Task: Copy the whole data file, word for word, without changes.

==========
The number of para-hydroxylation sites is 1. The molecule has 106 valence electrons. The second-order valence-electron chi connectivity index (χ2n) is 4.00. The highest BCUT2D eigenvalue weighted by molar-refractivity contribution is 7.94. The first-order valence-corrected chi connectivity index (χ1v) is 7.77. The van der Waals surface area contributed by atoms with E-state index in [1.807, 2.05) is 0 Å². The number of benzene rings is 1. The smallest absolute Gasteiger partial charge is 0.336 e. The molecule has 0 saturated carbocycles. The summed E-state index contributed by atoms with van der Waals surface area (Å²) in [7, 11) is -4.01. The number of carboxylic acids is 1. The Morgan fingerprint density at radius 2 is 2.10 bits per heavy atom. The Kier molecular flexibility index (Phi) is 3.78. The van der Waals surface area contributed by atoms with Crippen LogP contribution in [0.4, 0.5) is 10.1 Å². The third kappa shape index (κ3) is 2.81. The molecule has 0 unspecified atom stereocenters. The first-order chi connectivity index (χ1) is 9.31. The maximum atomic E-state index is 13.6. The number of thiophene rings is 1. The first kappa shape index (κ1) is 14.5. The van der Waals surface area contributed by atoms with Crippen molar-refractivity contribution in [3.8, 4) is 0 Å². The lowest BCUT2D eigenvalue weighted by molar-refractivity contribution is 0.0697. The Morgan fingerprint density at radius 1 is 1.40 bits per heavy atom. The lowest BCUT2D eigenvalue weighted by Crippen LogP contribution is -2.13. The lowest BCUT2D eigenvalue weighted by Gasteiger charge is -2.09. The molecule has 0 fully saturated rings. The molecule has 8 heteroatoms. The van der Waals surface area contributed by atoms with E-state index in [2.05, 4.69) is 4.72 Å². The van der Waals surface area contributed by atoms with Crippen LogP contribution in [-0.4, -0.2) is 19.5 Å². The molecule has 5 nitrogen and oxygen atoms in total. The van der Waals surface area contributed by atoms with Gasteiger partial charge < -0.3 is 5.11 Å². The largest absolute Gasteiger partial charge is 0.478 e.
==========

The number of para-hydroxylation sites is 1. The molecule has 106 valence electrons. The second-order valence-electron chi connectivity index (χ2n) is 4.00. The highest BCUT2D eigenvalue weighted by molar-refractivity contribution is 7.94. The first-order valence-corrected chi connectivity index (χ1v) is 7.77. The van der Waals surface area contributed by atoms with E-state index in [1.807, 2.05) is 0 Å². The number of benzene rings is 1. The smallest absolute Gasteiger partial charge is 0.336 e. The molecule has 0 saturated carbocycles. The summed E-state index contributed by atoms with van der Waals surface area (Å²) in [7, 11) is -4.01. The number of carboxylic acids is 1. The Morgan fingerprint density at radius 2 is 2.10 bits per heavy atom. The Kier molecular flexibility index (Phi) is 3.78. The van der Waals surface area contributed by atoms with Crippen LogP contribution in [0.4, 0.5) is 10.1 Å². The third kappa shape index (κ3) is 2.81. The molecule has 0 unspecified atom stereocenters. The first-order chi connectivity index (χ1) is 9.31. The maximum atomic E-state index is 13.6. The number of thiophene rings is 1. The first kappa shape index (κ1) is 14.5. The van der Waals surface area contributed by atoms with Crippen molar-refractivity contribution in [3.8, 4) is 0 Å². The lowest BCUT2D eigenvalue weighted by molar-refractivity contribution is 0.0697. The Morgan fingerprint density at radius 1 is 1.40 bits per heavy atom. The lowest BCUT2D eigenvalue weighted by Crippen LogP contribution is -2.13. The lowest BCUT2D eigenvalue weighted by Gasteiger charge is -2.09. The molecule has 0 fully saturated rings. The molecule has 8 heteroatoms. The van der Waals surface area contributed by atoms with E-state index in [2.05, 4.69) is 4.72 Å². The van der Waals surface area contributed by atoms with Crippen LogP contribution in [-0.4, -0.2) is 19.5 Å². The molecule has 5 nitrogen and oxygen atoms in total. The van der Waals surface area contributed by atoms with Gasteiger partial charge < -0.3 is 5.11 Å². The largest absolute Gasteiger partial charge is 0.478 e.